Building Entrance and Second Layer of Security
Data centers are generally designed with one main access point which will be used to filter all of the employees and visitors into the facility. This entrance will usually be card reader-controlled. A security officer will validate visitors via an intercom with video before being allowed to enter the lobby reception area. This security post is often protected behind bullet-resistant glass, and in addition to the visitor screening function, also provides on-site security monitoring and control. Entry into the facility beyond the lobby area is commonly controlled with a mantrap or a high-security portal.
To limit the potential for tailgating and to ensure access is provided only to authorized employees and visitors, the operation of the mantrap’s dual set of doors are controlled by security personnel. The inner door is opened only after the security staff member has visually confirmed the validity of the occupants within the mantrap. A video camera within the mantrap and or a vision panel will assist in the identification process. This process is repeated with a request for egress from the secured space. In many instances, biometric-enhanced card readers are used to provide data center employees the ability to pass through the mantrap without the intervention of the security staff.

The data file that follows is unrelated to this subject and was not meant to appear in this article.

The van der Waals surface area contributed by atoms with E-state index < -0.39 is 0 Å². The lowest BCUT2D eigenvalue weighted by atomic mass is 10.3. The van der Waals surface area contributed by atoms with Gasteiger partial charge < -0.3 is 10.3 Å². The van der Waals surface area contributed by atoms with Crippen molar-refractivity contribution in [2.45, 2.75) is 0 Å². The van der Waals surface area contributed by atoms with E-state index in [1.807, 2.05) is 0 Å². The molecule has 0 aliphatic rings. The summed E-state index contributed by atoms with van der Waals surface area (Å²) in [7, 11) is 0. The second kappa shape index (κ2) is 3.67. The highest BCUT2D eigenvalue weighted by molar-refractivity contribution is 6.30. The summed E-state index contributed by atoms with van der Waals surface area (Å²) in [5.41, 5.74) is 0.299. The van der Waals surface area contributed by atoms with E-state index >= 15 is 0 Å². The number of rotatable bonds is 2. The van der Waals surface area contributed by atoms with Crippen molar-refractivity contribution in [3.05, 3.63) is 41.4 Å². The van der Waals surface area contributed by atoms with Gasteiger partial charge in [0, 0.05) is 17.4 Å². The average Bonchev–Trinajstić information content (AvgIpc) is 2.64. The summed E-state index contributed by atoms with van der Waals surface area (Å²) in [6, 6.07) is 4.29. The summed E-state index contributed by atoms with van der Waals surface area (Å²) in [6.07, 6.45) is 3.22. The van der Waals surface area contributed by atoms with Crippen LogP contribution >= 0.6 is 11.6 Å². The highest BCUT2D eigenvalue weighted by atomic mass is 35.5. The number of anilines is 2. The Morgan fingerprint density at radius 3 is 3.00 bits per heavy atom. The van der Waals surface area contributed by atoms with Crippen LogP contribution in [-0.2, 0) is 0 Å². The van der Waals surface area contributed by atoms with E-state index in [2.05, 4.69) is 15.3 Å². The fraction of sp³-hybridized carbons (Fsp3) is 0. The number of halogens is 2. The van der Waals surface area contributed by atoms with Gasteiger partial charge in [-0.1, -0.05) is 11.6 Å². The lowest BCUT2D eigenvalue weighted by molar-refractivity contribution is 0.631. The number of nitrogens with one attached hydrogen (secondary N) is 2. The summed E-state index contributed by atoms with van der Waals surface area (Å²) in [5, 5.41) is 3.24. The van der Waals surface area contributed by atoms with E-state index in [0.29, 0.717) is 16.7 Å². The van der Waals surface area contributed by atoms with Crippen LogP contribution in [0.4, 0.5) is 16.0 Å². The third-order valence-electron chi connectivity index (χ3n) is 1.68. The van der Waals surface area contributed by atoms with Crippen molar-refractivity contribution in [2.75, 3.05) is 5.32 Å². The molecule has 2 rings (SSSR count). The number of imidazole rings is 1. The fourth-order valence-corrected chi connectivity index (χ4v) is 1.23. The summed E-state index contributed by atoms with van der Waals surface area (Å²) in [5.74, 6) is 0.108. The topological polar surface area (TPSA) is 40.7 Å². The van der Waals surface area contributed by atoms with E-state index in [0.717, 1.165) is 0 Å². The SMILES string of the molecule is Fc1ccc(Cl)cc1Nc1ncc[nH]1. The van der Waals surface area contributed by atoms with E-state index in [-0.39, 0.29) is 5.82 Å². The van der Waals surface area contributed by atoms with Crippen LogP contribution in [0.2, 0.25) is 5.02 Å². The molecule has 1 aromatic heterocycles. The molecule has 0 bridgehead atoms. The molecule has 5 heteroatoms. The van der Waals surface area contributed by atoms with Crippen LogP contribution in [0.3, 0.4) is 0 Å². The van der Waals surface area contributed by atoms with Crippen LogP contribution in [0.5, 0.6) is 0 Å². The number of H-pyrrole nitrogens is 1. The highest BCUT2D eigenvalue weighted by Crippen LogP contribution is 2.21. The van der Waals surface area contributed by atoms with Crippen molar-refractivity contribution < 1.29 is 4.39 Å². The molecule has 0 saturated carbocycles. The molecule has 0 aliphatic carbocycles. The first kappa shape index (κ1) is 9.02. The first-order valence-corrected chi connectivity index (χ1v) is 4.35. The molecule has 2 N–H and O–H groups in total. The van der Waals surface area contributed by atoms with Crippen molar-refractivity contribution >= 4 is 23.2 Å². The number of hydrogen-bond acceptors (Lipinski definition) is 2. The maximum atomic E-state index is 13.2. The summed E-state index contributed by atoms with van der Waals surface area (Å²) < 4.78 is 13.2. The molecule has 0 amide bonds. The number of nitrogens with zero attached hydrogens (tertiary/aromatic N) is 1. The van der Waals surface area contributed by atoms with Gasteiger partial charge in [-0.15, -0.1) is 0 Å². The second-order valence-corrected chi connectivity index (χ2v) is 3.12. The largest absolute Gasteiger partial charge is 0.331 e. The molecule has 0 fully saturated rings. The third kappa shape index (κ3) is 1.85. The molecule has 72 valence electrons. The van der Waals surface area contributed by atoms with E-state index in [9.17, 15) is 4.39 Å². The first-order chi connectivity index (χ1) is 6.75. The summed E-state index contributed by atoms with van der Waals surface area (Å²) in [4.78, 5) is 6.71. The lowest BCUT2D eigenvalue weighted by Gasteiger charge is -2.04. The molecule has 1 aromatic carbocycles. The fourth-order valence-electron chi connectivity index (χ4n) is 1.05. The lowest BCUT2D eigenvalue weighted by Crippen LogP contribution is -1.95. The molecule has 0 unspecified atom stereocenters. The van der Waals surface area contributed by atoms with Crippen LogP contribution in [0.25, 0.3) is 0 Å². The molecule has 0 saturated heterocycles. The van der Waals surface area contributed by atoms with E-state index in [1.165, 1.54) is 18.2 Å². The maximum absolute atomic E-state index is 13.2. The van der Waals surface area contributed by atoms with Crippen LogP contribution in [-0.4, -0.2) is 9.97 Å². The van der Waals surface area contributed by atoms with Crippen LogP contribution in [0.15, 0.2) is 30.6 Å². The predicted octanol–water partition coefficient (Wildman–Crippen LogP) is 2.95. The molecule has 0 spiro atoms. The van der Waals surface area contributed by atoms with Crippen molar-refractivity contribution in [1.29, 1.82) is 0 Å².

In lieu of conventional mantraps, sophisticated high-security portals with electronic weight sensing, and/or advanced motion sensing capabilities will eliminate the potential for piggybacking and tailgating. For electronic weight sensing, the booth which is set with a predetermined, but adjustable anti-hostage threshold will determine if more than one person is present within the booth. As a single authorized user stands in the booth, it confirms acceptance of the occupant based on their weight and in combination with their biometric template as presented to the access device, will operate the doors.